Complex markets: Colombia

Atlas Copco Colombia was established in 1986 and has offices, warehouses and service facilities in the major cities.

Columbia Magdalena city - Lake view

Issues rasied: In 2013, conflict and disputes regarding land rights grew around the construction of the Hidroituango dam in Colombia.  Atlas Copco has sold products to the consortium that is responsible for constructing the dam.  For more information about the human rights issues, please visit Amnesty International’s site Follow-up:  Atlas Copco was made aware of the human rights issues surrounding the construction of the Hidroituango dam and has investigated the issue. The Group has conducted training and due-diligence activities, which have been reported in the Annual report. Atlas Copco will continue to act according to the recommendations of the UN Guiding Principles on Business and Human Rights through collaborations with NGOs, industry peers and Swedish governmental representatives.

Background information

Colombia, officially the Republic of Colombia (Spanish: República de Colombia), is a country on the northwestern coast of South America. It is a parliamentary democracy, has been a member of the United Nations since 5 November 1945, and is party to a variety of international agreements concerning human rights. It also has a series of domestic laws concerning the protection of human rights.  However, Colombia’s human rights record often contradicts directly with the laws and agreements to which it is bound. (Wikipedia 2014). Learn more about the UN Guiding Principles for Business and Human Rights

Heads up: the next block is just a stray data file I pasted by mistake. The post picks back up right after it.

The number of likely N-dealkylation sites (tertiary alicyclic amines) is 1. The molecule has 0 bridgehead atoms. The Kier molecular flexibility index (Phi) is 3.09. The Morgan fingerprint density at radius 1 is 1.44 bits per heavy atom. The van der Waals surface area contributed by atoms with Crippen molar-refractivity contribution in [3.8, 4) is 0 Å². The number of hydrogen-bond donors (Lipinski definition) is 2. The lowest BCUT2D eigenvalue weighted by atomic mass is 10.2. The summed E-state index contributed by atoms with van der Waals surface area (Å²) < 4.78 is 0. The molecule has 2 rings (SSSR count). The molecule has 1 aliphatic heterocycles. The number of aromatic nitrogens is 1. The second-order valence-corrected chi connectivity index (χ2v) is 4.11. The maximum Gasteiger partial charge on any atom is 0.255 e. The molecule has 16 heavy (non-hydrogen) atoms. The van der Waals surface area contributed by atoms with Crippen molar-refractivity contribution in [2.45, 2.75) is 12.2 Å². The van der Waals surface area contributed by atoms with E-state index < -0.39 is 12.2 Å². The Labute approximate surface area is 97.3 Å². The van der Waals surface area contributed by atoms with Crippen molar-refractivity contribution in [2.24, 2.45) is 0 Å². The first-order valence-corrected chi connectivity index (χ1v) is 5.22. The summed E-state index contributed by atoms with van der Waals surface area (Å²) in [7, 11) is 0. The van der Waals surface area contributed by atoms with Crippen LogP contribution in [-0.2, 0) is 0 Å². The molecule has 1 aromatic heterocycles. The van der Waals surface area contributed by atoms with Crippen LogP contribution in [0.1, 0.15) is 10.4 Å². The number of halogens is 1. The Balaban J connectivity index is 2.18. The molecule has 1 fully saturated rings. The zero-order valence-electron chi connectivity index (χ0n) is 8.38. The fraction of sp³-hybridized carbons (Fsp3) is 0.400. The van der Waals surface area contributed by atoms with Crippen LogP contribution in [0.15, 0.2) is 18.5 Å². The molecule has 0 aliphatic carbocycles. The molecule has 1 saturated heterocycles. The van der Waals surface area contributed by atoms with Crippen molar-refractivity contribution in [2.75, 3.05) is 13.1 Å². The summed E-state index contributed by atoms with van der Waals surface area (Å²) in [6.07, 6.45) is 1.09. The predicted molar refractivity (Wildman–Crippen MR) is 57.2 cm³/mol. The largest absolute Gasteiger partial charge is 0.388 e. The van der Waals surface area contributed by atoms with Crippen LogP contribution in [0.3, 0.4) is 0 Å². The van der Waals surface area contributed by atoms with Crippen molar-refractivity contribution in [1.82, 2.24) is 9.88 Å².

What the UN Guiding Principle says:

  • UN Guiding Principle 5: States should exercise adequate oversight in order to meet their international human rights obligations when the contract with business enterprises to provide services that may impact upon the enjoyment of human rights  The Hidroituango hydropower project is government initiated, therefore the State must ensure that human rights are protected.
  • UN Guiding Principle 7, Commentary:In conflict-affected areas, the “host” State may be unable to protect human rights adequately due to a lack of effective control. Where transnational corporations are involved, their “home” States therefore have roles to play in assisting both those corporations and host States to ensure that businesses are not involved with human rights abuse, while neighboring States can provide important additional support. When a State cannot address or enforce its human rights commitments in such projects, home governments must step into support human rights.
  • UN Guiding Principle 19: Business enterprises should integrate the findings of human rights impacts and take appropriate action. Appropriate action will vary according to whether the business enterprise causes or contributes to an adverse impact, or whether it is involved solely because the impact is directly linked to its operations, products or services by a business relationship;the extent of its leverage in addressing the adverse impact. Companies involved in the projects also have a responsibility to work through their business practices and relations.